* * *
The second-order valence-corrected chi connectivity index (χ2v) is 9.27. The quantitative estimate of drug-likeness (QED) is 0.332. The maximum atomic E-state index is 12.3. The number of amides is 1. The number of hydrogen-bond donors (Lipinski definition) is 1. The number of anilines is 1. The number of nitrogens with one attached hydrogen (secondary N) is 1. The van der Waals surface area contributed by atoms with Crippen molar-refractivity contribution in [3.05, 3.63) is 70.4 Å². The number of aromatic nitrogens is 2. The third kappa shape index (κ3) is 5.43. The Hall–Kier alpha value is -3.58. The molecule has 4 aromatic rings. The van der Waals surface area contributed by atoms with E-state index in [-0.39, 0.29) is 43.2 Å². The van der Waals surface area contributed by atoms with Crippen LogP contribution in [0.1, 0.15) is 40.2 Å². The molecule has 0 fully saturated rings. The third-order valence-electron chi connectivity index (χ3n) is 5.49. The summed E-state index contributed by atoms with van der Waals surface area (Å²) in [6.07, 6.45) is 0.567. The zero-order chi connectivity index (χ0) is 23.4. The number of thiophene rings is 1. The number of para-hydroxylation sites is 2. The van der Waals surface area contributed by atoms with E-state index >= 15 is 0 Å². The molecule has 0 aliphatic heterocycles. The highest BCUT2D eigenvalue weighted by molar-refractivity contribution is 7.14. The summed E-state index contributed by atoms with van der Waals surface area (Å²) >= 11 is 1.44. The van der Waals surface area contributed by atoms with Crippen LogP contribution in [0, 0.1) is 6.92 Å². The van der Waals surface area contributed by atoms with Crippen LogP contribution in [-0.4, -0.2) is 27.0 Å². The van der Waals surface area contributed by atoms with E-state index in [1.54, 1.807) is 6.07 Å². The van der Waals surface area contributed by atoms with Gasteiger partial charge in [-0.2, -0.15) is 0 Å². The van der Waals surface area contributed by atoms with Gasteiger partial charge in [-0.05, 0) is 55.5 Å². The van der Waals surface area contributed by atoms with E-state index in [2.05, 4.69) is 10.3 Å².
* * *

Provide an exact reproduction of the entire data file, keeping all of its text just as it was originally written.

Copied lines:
The second-order valence-corrected chi connectivity index (χ2v) is 9.27. The quantitative estimate of drug-likeness (QED) is 0.332. The maximum atomic E-state index is 12.3. The number of amides is 1. The number of hydrogen-bond donors (Lipinski definition) is 1. The number of anilines is 1. The number of nitrogens with one attached hydrogen (secondary N) is 1. The van der Waals surface area contributed by atoms with Crippen molar-refractivity contribution in [3.05, 3.63) is 70.4 Å². The number of aromatic nitrogens is 2. The third kappa shape index (κ3) is 5.43. The Hall–Kier alpha value is -3.58. The molecule has 4 aromatic rings. The van der Waals surface area contributed by atoms with E-state index in [-0.39, 0.29) is 43.2 Å². The van der Waals surface area contributed by atoms with Crippen LogP contribution in [0.1, 0.15) is 40.2 Å². The molecule has 0 fully saturated rings. The third-order valence-electron chi connectivity index (χ3n) is 5.49. The summed E-state index contributed by atoms with van der Waals surface area (Å²) in [6.07, 6.45) is 0.567. The zero-order chi connectivity index (χ0) is 23.4. The number of thiophene rings is 1. The number of para-hydroxylation sites is 2. The van der Waals surface area contributed by atoms with E-state index >= 15 is 0 Å². The molecule has 0 aliphatic heterocycles. The highest BCUT2D eigenvalue weighted by molar-refractivity contribution is 7.14. The summed E-state index contributed by atoms with van der Waals surface area (Å²) >= 11 is 1.44. The van der Waals surface area contributed by atoms with Crippen LogP contribution in [0, 0.1) is 6.92 Å². The van der Waals surface area contributed by atoms with Crippen LogP contribution in [-0.4, -0.2) is 27.0 Å². The van der Waals surface area contributed by atoms with E-state index in [1.54, 1.807) is 6.07 Å². The van der Waals surface area contributed by atoms with Gasteiger partial charge in [-0.2, -0.15) is 0 Å². The van der Waals surface area contributed by atoms with Gasteiger partial charge in [-0.05, 0) is 55.5 Å². The van der Waals surface area contributed by atoms with E-state index in [2.05, 4.69) is 10.3 Å².